Monticello naturalization ceremony was Tom x 2

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Monticello naturalization ceremony was Tom x 2

Last Saturday, under a cloudless sky, Congressman Tom Perriello addressed new citizens and onlookers at the 47th Independence Day Celebration and Naturalization Ceremony on July 4th at Monticello.

Sixty-six people from 35 countries took the Oath of Citizenship, becoming Americans in front of roughly 1,800 family members, friends, and well-wishers.

Perriello told the crowd that it was “an ineffable thrill” to be present at the ceremony, a ceremony that celebrates “earned citizenship” rather than citizenship granted by birth.

“You’re joining this country of ours at a moment of great difficulty,” Perriello told the applicants, calling the United States “an imperfect but ever perfecting idea of liberty.” It is precisely these new Americans, he said, none of whom have taken “the path of least resistance” to get here, who are needed to help our country on its journey towards that perfection.

Congressman Tom Perriello came home over the Fourth to celebrate “earned citizenship” with 66 new Americans.
 

There was an ironic twist to the Representative from the Fifth District welcoming new citizens to the country. During the 2008 election, Perriello was subject to a slanderous Republican attack ad that not only accused him of being from New York, but doctored a photo to make him look darker-skinned, essentially implying that he is foreign.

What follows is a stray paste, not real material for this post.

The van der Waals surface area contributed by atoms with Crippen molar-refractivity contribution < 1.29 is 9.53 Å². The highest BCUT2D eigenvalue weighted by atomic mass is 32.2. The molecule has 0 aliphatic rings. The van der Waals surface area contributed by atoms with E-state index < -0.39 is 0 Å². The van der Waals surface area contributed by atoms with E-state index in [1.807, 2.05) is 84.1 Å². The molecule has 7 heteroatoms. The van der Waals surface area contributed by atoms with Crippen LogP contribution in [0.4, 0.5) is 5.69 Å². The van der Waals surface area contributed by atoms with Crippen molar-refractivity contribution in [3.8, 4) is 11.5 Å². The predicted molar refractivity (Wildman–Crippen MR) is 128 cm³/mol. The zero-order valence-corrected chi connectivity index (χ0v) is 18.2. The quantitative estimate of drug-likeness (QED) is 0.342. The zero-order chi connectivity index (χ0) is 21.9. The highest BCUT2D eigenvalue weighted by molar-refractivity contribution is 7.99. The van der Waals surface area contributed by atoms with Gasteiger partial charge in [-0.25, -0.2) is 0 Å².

Of course Perriello is American by birth, born and raised in Ivy, but he’s no stranger to the plight of people in other countries. Before running for office, he worked in places like Darfur, Kosovo and Afghanistan—places where difficult political situations make people dream of America.

He won over longtime incumbent Virgil Goode in a close race (745 votes),  and since then it hasn’t been exactly smooth sailing for Perriello. The day before his speech at Monticello, a group gathered outside his Charlottesville office to protest the congressman’s yes vote on a recent energy bill, which opponents say will cost the average household $175 a year.

Perriello says he supports the bill because it means jobs for Virginia, and that energy savings will offset the price increase. The protest on Friday got ugly, with signs calling Perriello a “traitor” and a “prostitute.”

Traitor was not what came to mind as Perriello spoke on Saturday. He was humble and earnest, and although not as flashy as previous speakers (will anything beat last year’s security and protest-fest when then-President George W. Bush gave the address?), he seemed appropriately awed by the event and deferential to the real stars, the people waiting to become Americans.

The actual utterance of the Oath of Citizenship transforms one into an American citizen, and after that magic was performed, several of the new Americans stepped up to the microphone to say a few words.

Five-year-old Eleanor Hilgart, already a citizen by virtue of her adoption from China, but receiving on Saturday her certificate of citizenship, was the last to speak, helped to the platform by her father. Standing in the bright sun, she hesitated for a moment before perfectly summing up the day. “I love this country,” she said. “It’s a perfect place to be.”

 

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